IAH Upgrades Its Survival Capabilities

IAH Upgrades Its Survival Capabilities

Ribbon cut dedicating new diagnostic center.

As more women decide to start their families later in life the incidence of high risk pregnancies is on the rise. This is exacerbated by advances in fertility treatments which have increased multiple birth pregnancies.

Such pregnancies are the specialty of Dr. Alessandro Ghidini. But until last Wednesday, only 800 square feet of Inova Alexandria Hospital was dedicated to dealing with these high risk traumatic circumstances in the lives of both mothers and babies.

At 6 p.m. last Wednesday, that changed dramatically. With the dedication of the hospital's newly expanded and upgraded Perinatal Diagnostic Center patients not only have the latest technology to analyze and evaluate their conditions but also staff enjoys 2,300 square feet of examination and working space.

"When they suggested making small improvements to the existing space, I said 'no.' It would only be a waste of money. We needed a new and enlarged area. After all we do 7,000 procedures a year at this hospital in this specialty. And it's growing every year," Ghidini, PDC's medical director said.

"We are a regional center for this medical treatment. A lot of our patients come here from well outside this immediate area. We draw them here all the way from Richmond," he explained.

The new space includes two procedure rooms, three rooms for non-stress tests, and space for additional staff and equipment. The ultrasound machines have been updated with state-of-the-art diagnostic capabilities, according to Beth Visioli, IAH public information.

"As a perinatologist, Dr. Ghidini is dedicated to assisting obstetricians and nurse-midwives in caring for pregnancies at risk for complications to the mother or baby. If a woman has a pre-existing medical condition such as lupus, chronic hypertension or diabetes, she can visit with a perinatologist prior to becoming pregnant, to determine the best ways to manage that condition during the pregnancy," Visioli said.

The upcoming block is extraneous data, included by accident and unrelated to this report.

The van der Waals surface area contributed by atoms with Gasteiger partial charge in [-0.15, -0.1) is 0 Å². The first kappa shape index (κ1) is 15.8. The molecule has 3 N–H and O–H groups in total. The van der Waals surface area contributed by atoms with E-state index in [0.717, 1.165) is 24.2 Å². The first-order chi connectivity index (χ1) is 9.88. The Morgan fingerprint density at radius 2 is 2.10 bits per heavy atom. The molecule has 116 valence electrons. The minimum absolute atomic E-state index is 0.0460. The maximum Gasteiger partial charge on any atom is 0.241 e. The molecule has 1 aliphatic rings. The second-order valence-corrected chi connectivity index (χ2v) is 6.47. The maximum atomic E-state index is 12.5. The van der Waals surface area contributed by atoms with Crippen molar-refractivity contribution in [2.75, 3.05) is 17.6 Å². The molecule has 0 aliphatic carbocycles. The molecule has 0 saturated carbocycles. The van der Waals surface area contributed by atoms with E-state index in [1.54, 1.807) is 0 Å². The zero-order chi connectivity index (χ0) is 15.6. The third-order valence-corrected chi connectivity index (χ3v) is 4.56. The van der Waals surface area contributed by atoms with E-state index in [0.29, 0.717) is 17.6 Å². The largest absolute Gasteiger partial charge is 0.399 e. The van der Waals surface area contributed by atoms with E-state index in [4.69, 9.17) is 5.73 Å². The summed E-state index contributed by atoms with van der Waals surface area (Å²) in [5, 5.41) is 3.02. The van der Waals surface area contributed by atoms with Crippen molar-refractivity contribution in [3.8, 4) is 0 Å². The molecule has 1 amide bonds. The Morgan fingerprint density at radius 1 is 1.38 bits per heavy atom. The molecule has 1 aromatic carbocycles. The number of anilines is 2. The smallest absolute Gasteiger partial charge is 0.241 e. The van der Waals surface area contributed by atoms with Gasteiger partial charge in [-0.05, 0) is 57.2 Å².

"It's takes three years of extra medical training to learn how to effectively deal with high risk pregnancies," Ghidini emphasized.

As noted by Kenneth Kozloff, IAH administrator and IHS vice president, immediately prior to the ribbon cutting officially inaugurating the new Center, "We are here to celebrate something that, except for philanthropy, would not have happened." A large part of that gift came from the Suzanne Brock family.

"When I came on the Board of Inova Foundation three years ago I asked to be on the Women and Children Committee. We were given a tour of the area then serving this need and I couldn't believe how small and cramped it was," Brock said.

"Dr. Ghidini is so noted in his field and here he was working in this small area. We immediately took it on as a project to find space in the existing hospital, since it can't expand any further due to zoning restrictions," Brock said. That was accomplished by converting an office/administrative area into the new PDC.

"Thus far, we and Danny Abramson, another member of the board, have raised 90 percent of the funds to cover the costs," Brock said. "This is our big project." Brock pointed out that both her children as well as a grandchild were born at IAH.

"This unit means a great deal to me," Dr. Barry S. Rothman, president, IAH Medical Staff, told the assembled crowd. "This makes our job of delivering babies so much easier."

Dr. David Z. Axelrod, chairman, Department of Obstetrics and Gynecology, IAH, added, "Now that we have all this space and equipment the next step is to clone Dr. Ghidini."

OVER THE PAST 12 years the Foundation has raised in excess of $13 million in philanthropic gifts, according to Joseph F. Viar, Jr., chairman, IAH Foundation. "What you see here is the product of a lot of wonderful people," he said.

As part of the fundraising effort a newly completed mural, entitled "Family Tree," graces the wall outside the new PDC. It features adult and baby animals in a scenic jungle of leafy vines, flowers and trees.

With a donation of $50 to $5,000, the name and birth date of a new born at IAH, either "yesterday or years ago," can be permanently inscribed within the mural, according to a donation brochure, featuring a part of the mural. It announces the establishment of the Children of Alexandria Fund.

"Each gift, in honor or in memory of someone born at IAH, will help support the relocation and enlargement of the Perinatal Diagnostic Center so mothers and infants can continue to receive the best care possible," the brochure states. Each year more than 3,000 babies are born at IAH.

Joining well-wishers, supporters and hospital staff for the ceremony were Virginia State Senator Patricia S. Ticer (D-30); Alexandria Mayor William D. Euille; Alexandria Vice Mayor Redella "Del" Pepper; and City Councilman Rob Krupicka.